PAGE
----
Can Hydrogen Peroxide Treat Athlete’s Foot?

Athlete's foot, also known as tinea pedis, is a common fungal infection of the feet. It typically causes scaly, peeling skin between the toes and on the soles of the feet. These areas can burn, itch, or sting, creating a rather uncomfortable skin condition.

The fungi that cause athlete's foot thrive in warm, damp places like pools, showers, and locker rooms. You have several options to treat this condition.

This article covers different home remedies, including hydrogen peroxide, to treat athlete's foot.

A bottle with a label for hydogen peroxide on a white surface

John Kevin / Getty Images

Can Hydrogen Peroxide Treat Athlete’s Foot?

Hydrogen peroxide has many uses, like cleaning, disinfecting, and being used as a bleach solution. However, there is no current research that shows hydrogen peroxide is a successful treatment for athlete's foot.

A study from 2013 did show that a combination of hydrogen peroxide and iodine was successful at stopping the growth of 16 types of fungi, yet that study did not specifically look at using hydrogen peroxide and iodine to treat athlete's foot.

Not only is hydrogen peroxide not recommended as a treatment for athlete's foot, health experts suggest avoiding hydrogen peroxide to clean cuts and wounds. It has been shown to slow the healing process by irritating wound-healing cells.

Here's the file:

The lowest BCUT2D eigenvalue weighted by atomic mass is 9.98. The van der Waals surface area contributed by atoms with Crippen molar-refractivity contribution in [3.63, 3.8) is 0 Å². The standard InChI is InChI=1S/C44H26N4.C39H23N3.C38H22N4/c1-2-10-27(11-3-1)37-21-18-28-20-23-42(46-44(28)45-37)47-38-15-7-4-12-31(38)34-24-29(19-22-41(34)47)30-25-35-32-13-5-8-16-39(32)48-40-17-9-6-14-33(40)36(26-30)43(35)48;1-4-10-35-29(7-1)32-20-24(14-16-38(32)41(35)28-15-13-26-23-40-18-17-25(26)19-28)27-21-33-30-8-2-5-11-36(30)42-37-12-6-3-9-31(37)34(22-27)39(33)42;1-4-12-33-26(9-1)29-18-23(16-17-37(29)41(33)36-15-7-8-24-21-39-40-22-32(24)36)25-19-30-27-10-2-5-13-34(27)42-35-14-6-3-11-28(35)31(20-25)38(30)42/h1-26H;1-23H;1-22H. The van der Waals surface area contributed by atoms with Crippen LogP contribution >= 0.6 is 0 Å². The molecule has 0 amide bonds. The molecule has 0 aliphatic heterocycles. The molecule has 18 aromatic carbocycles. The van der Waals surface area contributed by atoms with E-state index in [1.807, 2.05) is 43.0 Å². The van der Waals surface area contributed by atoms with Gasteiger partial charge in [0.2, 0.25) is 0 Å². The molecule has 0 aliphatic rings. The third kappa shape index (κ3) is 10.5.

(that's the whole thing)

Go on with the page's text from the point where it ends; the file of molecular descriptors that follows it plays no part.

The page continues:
How to Use Hydrogen Peroxide

Hydrogen peroxide has two hydrogen and two oxygen atoms. It is very reactive and breaks apart as oxygen and water, causing bubbles. The most commonly found concentration of hydrogen peroxide is 3%. Stronger concentrations are used in different industries, such as hair coloring.

Just because hydrogen peroxide isn't a recommended treatment for athlete's foot doesn't mean there aren't other uses for the solution. The EPA cites hydrogen peroxide as an approved disinfectant for home surfaces, killing many different kinds of germs.

Risks of Hydrogen Peroxide

Despite being sold at many major stores, hydrogen peroxide is a chemical solution that does carry some serious risks when used incorrectly.

One of the most serious risks is gas embolism. As the solution breaks down, it releases oxygen. If air gets into the bloodstream, it can cause air emboli, which can lead to a stroke or other serious consequences. Thankfully, this risk is rare.

Other hydrogen peroxide risks include:

  • Skin burns
  • Vomiting when drunk
  • Lung irritation when inhaled

Other Remedies for Athlete’s Foot

Besides hydrogen peroxide, there are other ways to treat athlete's foot. Here are several other remedies and their mixed results in treating the condition.

Essential Oils